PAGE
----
University of Minnesota
University of Minnesota
College of Science and Engineering > Department of Chemistry > Nanoporous Materials Genome Center


The Nanoporous Materials Genome Center (NMGC) discovers and explores microporous and mesoporous materials, including metal-organic frameworks (MOFs), zeolites, and porous polymer networks (PPNs). These materials find use as separation media and catalysts in many energy-relevant processes and their next generation computational design offers a high-payoff opportunity. Towards that end, the NMGC develops state-of-the-art predictive modeling tools and employs them to increase the pace of materials discovery. The NMGC provides a repository of experimental and predicted structures and associated properties for the rapidly growing scientific communities that are interested in using these materials in energy-relevant technologies.



October 26, 2015

Critical Factors Driving the High Volumetric Uptake of Methane in Cu3(btc)2
Researchers at University of California Berkeley and NIST have determined the underlying mechanistic reasons for the high methane volumetric uptake observed in the Cu3(btc)2 metal organic framework. This joint experimental and computational study highlights the importance of combining these techniques. Read full details of the study.


April 30, 2015

Transformation of Ethane to Ethanol
A collaborative work between the University of Minnesota-Twin Cities and the University of California, Berkeley, details the mechanism of oxidation of ethane to ethanol at iron(IV)–oxo sites in magnesium-diluted Fe2(dobdc). Read full details of the study.


March 17, 2015

New Material May Aid in Destruction of Chemical Weapons
A team of researchers from Northwestern University and the University of Minnesota have made a significant breakthrough with a new material that is robust and effective at destroying toxic nerve agents, as recently reported in Nature Materials.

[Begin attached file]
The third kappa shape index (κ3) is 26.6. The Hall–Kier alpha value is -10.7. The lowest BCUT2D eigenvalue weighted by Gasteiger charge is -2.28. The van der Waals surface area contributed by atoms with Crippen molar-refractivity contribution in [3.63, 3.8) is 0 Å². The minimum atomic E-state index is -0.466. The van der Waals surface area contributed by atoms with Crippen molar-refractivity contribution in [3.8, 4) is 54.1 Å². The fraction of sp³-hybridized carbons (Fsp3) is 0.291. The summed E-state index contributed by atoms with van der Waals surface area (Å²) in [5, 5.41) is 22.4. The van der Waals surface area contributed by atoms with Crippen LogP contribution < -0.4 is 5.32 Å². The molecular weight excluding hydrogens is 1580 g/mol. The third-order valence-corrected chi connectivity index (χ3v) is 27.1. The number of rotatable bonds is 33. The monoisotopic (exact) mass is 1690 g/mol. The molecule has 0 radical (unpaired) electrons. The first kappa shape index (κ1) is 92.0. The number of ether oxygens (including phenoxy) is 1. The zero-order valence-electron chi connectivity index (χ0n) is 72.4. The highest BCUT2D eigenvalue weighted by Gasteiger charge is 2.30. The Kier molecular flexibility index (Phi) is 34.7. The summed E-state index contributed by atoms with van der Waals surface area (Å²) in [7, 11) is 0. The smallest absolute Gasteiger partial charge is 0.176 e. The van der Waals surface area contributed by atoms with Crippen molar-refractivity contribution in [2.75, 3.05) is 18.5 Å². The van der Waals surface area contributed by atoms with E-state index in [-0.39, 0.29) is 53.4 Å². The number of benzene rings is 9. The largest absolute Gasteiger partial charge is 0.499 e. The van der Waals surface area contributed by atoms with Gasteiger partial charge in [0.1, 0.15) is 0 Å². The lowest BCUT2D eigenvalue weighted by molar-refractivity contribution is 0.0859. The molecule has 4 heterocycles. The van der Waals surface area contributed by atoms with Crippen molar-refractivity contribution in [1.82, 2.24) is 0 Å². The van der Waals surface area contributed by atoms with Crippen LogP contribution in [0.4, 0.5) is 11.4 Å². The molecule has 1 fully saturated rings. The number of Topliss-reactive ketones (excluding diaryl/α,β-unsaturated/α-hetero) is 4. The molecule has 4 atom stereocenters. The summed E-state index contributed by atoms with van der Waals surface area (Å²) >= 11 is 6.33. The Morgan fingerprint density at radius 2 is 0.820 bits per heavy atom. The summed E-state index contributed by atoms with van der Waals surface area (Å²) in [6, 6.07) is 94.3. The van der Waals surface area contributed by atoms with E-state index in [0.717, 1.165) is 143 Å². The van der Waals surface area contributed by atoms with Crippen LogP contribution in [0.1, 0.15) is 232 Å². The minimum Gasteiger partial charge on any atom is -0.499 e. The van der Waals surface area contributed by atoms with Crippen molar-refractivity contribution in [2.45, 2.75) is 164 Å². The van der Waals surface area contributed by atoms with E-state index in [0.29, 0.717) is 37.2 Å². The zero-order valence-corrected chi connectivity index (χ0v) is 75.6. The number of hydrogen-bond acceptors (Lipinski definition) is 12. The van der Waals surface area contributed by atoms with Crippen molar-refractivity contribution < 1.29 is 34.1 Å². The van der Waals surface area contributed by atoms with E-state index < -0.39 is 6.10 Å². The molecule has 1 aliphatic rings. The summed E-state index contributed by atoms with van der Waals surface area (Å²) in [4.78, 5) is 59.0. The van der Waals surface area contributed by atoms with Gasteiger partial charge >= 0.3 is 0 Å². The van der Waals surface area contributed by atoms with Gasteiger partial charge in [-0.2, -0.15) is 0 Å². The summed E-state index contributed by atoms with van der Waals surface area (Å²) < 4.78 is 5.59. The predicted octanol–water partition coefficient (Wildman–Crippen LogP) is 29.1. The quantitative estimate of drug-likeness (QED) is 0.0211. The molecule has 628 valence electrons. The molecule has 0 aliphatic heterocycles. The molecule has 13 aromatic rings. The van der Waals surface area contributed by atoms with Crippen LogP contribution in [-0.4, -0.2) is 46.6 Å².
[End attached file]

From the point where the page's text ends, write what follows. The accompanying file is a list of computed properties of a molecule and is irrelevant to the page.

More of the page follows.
March 11, 2015

New Adsorbents May Mitigate Carbon Dioxide in the Atmosphere
Researchers at the University of Minnesota and University of California, Berkeley, make breakthrough discovery into cost-effective and efficient ways to remove carbon dioxide from the atmosphere. This study has been featured in Nature.

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This research is supported by the U.S. Department of Energy, Office of Basic Energy Sciences, Division of Chemical Sciences, Geosciences and Biosciences under Award DE-FG02-12ER16362.



 Next UMN group meeting: January 2016, TBD 

Recent News & Events

  2015 All-Hands Meeting

October 2, 2015 NMGC PIs, researchers, scientifc advisory board members, and DOE program officers convened in St. Paul, MN, on October 2-3 for the Center's annual All-Hands Meeting. More information is available on the meeting website.

  U of MN Professor Michael Tsapatsis Elected to National Academy of Engineering

February 6, 2015 Professor Michael Tsapatsis has been elected to the National Academy of Engineering (NAE). Tsapatsis received the honor for design and synthesis of specialized nanomaterials, called zeolites, that are used for selective separation and reaction. His research group’s accomplishments include development of unique molecular sieves and membranes that are used to increase efficiencies in the chemical and petroleum processing industries. Read more.

Chemists Turn Key to New Energy Future

Pictured above: Laura Gagliardi and Don Truhlar

  June 27, 2014 Chemists turn key to new energy future. U chemists explain new reaction, demonstrating how quantum mechanics can help design more energy-efficient catalysts.U chemistry professors Laura Gagliardi and Don Truhlar, along with U graduate students and colleagues at UC Berkeley, took up this challenge by starting with the simpler but closely related problem of how to convert ethane—a two-carbon molecule—into ethanol at room temperature and pressure. In short, Berkeley built a catalyst and the U researchers used advanced computations to explain how it worked. Read more

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